Charlemagne And The Avars by Charles Morris

Story type: Literature

Striking is the story which the early centuries of modern Europe have to
tell us. After the era of the busy building of empire in which the
sturdy old Romans were the active agents, there came an era of the
overthrow of empire, during which the vast results of centuries of
active civilization seemed about to sink and be lost in the seething
whirlpool of barbarism. The wild hordes of the north of Europe
overflowed the rich cities and smiling plains of the south, and left
ruin where they found wealth and splendor. Later, the half-savage
nomades of eastern Europe and northern Asia–the devastating
Huns–poured out upon the budding kingdoms which had succeeded the
mighty empire of Rome, and threatened to trample under foot all that was
left of the work of long preceding ages. Civilization had swung downward
into barbarism; was barbarism to swing downward into savagery, and man
return to his primitive state?

Against such a conceivable fate of Europe Charlemagne served as a mighty
bulwark, and built by his genius an impermeable wall against the torrent
of savage invasion, saying to its inflowing waves, “Thus far shalt thou
come, and no farther.” Attila, the “Scourge of God,” in the track of
whose horses’ hoofs “no grass could grow,” met his only great defeat at
Chalons-sur-Marne, on the soil of Gaul. He died in Hungary; his hordes
were scattered; Europe again began to breathe. But not long had the Huns
of Attila ceased their devastations when another tribe of Hunnish origin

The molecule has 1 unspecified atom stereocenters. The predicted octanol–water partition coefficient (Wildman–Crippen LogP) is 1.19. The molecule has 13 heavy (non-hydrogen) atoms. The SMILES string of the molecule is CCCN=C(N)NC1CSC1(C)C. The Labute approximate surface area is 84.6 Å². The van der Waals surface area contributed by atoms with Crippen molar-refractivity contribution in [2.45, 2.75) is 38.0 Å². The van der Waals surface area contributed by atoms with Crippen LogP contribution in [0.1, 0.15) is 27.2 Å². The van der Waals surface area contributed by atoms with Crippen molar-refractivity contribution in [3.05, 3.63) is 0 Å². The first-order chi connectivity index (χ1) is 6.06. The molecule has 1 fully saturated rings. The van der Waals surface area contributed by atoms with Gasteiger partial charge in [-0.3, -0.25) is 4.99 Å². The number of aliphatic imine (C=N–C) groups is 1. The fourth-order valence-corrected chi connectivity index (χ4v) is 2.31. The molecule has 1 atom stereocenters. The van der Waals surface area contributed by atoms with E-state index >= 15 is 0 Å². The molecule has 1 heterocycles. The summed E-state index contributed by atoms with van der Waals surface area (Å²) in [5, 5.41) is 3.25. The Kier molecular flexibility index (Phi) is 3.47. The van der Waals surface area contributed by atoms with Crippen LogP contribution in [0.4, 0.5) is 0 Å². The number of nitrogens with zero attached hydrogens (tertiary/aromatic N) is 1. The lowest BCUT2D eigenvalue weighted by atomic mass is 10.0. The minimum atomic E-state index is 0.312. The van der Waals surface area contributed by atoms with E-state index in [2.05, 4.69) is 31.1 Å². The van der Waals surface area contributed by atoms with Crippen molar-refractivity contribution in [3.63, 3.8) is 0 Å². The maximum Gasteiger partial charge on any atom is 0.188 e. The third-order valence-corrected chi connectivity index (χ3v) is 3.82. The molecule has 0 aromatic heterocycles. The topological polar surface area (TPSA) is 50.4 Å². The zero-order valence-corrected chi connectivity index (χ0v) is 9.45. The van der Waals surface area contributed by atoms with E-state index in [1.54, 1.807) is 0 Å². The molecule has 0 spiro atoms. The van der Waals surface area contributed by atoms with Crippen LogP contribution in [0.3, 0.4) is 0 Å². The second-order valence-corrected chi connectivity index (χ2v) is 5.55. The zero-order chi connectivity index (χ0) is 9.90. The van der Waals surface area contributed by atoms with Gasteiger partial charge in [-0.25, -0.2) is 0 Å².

appeared, and began a like career of ravage and ruin. These called
themselves Avars. Small in numbers at first, they grew by vanquishing
and amalgamating other tribes of Huns until they became the terror and
threatened to become the masters of Europe. Hungary, the centre of
Attila’s great circle of power, was made their place of abode. Here was
the palace and stronghold of their monarchs, the Chagans, and here they
continued a threat to all the surrounding nations, while enjoying the
vast spoils which they had wrung from ruined peoples.

Time passed on; civilization showed feeble signs of recovery; France and
Italy became its abiding-places; but barbarian invasion still threatened
these lands, and no security could be felt while the hordes of the north
and east remained free to move at will. This was the task that
Charlemagne was born to perform. Before his day the Huns of the east,
the Saxons of the north, the Moors of the south kept the growing
civilization of France in constant alarm. After his day aggression by
land was at an end; only by sea could the north invade the south.

The record of the deeds of Charlemagne is a long one. The Saxons were
conquered and incorporated into the kingdom of the Franks. Then
collision with the Avars took place. The story of how Charlemagne dealt
with these savage hordes is one of the most interesting episodes in the
extended tale of his wars, and we therefore select it for our present
theme. The Avars had long been quiet, but now again began to stir,
making two invasions, one of Lombardy, the other of Bavaria. Both were
repelled. Stung by defeat, they raised a greater army than before, and
in 788 crossed the Danube, determined in their savage souls to teach
these proud Franks a lesson, and write on their land in blood the old
story of the prowess and invincibility of the Huns. To their alarm and
astonishment they found themselves not only checked, but utterly routed,
thousands of them being left dead upon the field, and other thousands
swallowed up by the Danube, in their wild effort to swim that swollen

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This brings us to the record of the dealings of Charlemagne with the
Huns, who had thus dared to invade his far-extending kingdom. Vast had
been the work of this mighty monarch in subduing the unquiet realms
around him. Italy had been made a part of his dominions, Spain invaded
and quieted, and the Saxons, the fiercest people of the north, forced to